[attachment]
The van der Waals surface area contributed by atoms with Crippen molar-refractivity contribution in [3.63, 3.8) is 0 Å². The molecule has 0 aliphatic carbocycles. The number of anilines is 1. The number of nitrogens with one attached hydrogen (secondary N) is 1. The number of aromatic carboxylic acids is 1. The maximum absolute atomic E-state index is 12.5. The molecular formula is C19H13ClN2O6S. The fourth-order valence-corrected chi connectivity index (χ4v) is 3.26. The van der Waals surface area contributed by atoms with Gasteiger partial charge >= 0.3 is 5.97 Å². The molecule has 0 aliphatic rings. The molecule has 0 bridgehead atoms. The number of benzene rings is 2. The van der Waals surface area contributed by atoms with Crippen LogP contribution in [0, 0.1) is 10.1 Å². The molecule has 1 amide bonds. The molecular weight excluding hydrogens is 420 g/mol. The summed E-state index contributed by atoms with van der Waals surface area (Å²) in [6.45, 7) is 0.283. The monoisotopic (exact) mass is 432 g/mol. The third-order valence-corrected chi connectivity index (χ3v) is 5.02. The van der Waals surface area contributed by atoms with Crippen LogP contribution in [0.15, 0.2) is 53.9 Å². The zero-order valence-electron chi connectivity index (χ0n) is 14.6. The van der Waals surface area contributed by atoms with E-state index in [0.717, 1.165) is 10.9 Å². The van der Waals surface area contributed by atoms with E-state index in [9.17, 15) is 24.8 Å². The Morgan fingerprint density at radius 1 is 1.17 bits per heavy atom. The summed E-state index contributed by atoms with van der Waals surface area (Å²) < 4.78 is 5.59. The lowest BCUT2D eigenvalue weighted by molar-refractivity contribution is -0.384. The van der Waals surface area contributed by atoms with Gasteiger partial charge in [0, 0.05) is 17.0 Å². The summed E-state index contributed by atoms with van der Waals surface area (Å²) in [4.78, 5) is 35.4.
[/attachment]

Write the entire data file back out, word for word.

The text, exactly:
The van der Waals surface area contributed by atoms with Crippen molar-refractivity contribution in [3.63, 3.8) is 0 Å². The molecule has 0 aliphatic carbocycles. The number of anilines is 1. The number of nitrogens with one attached hydrogen (secondary N) is 1. The number of aromatic carboxylic acids is 1. The maximum absolute atomic E-state index is 12.5. The molecular formula is C19H13ClN2O6S. The fourth-order valence-corrected chi connectivity index (χ4v) is 3.26. The van der Waals surface area contributed by atoms with Gasteiger partial charge >= 0.3 is 5.97 Å². The molecule has 0 aliphatic rings. The molecule has 0 bridgehead atoms. The number of benzene rings is 2. The van der Waals surface area contributed by atoms with Crippen LogP contribution in [0, 0.1) is 10.1 Å². The molecule has 1 amide bonds. The molecular weight excluding hydrogens is 420 g/mol. The summed E-state index contributed by atoms with van der Waals surface area (Å²) in [6.45, 7) is 0.283. The monoisotopic (exact) mass is 432 g/mol. The third-order valence-corrected chi connectivity index (χ3v) is 5.02. The van der Waals surface area contributed by atoms with Crippen LogP contribution in [0.15, 0.2) is 53.9 Å². The zero-order valence-electron chi connectivity index (χ0n) is 14.6. The van der Waals surface area contributed by atoms with E-state index in [0.717, 1.165) is 10.9 Å². The van der Waals surface area contributed by atoms with E-state index in [9.17, 15) is 24.8 Å². The Morgan fingerprint density at radius 1 is 1.17 bits per heavy atom. The summed E-state index contributed by atoms with van der Waals surface area (Å²) < 4.78 is 5.59. The lowest BCUT2D eigenvalue weighted by molar-refractivity contribution is -0.384. The van der Waals surface area contributed by atoms with Gasteiger partial charge in [0, 0.05) is 17.0 Å². The summed E-state index contributed by atoms with van der Waals surface area (Å²) in [4.78, 5) is 35.4.